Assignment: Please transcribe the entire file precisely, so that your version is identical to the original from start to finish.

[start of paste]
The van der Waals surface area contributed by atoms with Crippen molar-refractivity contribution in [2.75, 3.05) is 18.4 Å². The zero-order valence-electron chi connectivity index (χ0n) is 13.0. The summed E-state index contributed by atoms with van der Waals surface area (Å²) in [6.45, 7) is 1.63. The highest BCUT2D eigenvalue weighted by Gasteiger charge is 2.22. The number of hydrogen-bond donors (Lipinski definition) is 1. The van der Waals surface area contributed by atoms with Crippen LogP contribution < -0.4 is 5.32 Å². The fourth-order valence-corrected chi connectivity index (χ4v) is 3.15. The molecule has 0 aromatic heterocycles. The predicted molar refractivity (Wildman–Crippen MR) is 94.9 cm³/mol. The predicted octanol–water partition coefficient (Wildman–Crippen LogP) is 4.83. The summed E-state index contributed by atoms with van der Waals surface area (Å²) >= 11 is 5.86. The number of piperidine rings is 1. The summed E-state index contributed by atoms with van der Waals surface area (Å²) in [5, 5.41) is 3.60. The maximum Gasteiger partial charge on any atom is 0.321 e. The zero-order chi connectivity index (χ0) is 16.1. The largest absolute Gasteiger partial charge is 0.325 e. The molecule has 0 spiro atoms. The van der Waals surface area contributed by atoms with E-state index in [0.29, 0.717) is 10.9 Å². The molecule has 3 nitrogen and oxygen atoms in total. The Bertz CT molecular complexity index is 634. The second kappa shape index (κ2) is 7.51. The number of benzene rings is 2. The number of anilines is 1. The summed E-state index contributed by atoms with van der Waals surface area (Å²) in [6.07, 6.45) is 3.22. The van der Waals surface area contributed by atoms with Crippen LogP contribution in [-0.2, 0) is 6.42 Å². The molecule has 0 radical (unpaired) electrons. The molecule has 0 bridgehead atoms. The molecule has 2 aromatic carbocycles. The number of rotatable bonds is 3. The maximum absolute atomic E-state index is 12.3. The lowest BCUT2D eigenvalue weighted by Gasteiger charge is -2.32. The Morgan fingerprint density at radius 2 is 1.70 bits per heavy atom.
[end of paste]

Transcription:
The van der Waals surface area contributed by atoms with Crippen molar-refractivity contribution in [2.75, 3.05) is 18.4 Å². The zero-order valence-electron chi connectivity index (χ0n) is 13.0. The summed E-state index contributed by atoms with van der Waals surface area (Å²) in [6.45, 7) is 1.63. The highest BCUT2D eigenvalue weighted by Gasteiger charge is 2.22. The number of hydrogen-bond donors (Lipinski definition) is 1. The van der Waals surface area contributed by atoms with Crippen LogP contribution < -0.4 is 5.32 Å². The fourth-order valence-corrected chi connectivity index (χ4v) is 3.15. The molecule has 0 aromatic heterocycles. The predicted molar refractivity (Wildman–Crippen MR) is 94.9 cm³/mol. The predicted octanol–water partition coefficient (Wildman–Crippen LogP) is 4.83. The summed E-state index contributed by atoms with van der Waals surface area (Å²) >= 11 is 5.86. The number of piperidine rings is 1. The summed E-state index contributed by atoms with van der Waals surface area (Å²) in [5, 5.41) is 3.60. The maximum Gasteiger partial charge on any atom is 0.321 e. The zero-order chi connectivity index (χ0) is 16.1. The largest absolute Gasteiger partial charge is 0.325 e. The molecule has 0 spiro atoms. The van der Waals surface area contributed by atoms with E-state index in [0.29, 0.717) is 10.9 Å². The molecule has 3 nitrogen and oxygen atoms in total. The Bertz CT molecular complexity index is 634. The second kappa shape index (κ2) is 7.51. The number of benzene rings is 2. The number of anilines is 1. The summed E-state index contributed by atoms with van der Waals surface area (Å²) in [6.07, 6.45) is 3.22. The van der Waals surface area contributed by atoms with Crippen LogP contribution in [-0.2, 0) is 6.42 Å². The molecule has 0 radical (unpaired) electrons. The molecule has 0 bridgehead atoms. The molecule has 2 aromatic carbocycles. The number of rotatable bonds is 3. The maximum absolute atomic E-state index is 12.3. The lowest BCUT2D eigenvalue weighted by Gasteiger charge is -2.32. The Morgan fingerprint density at radius 2 is 1.70 bits per heavy atom.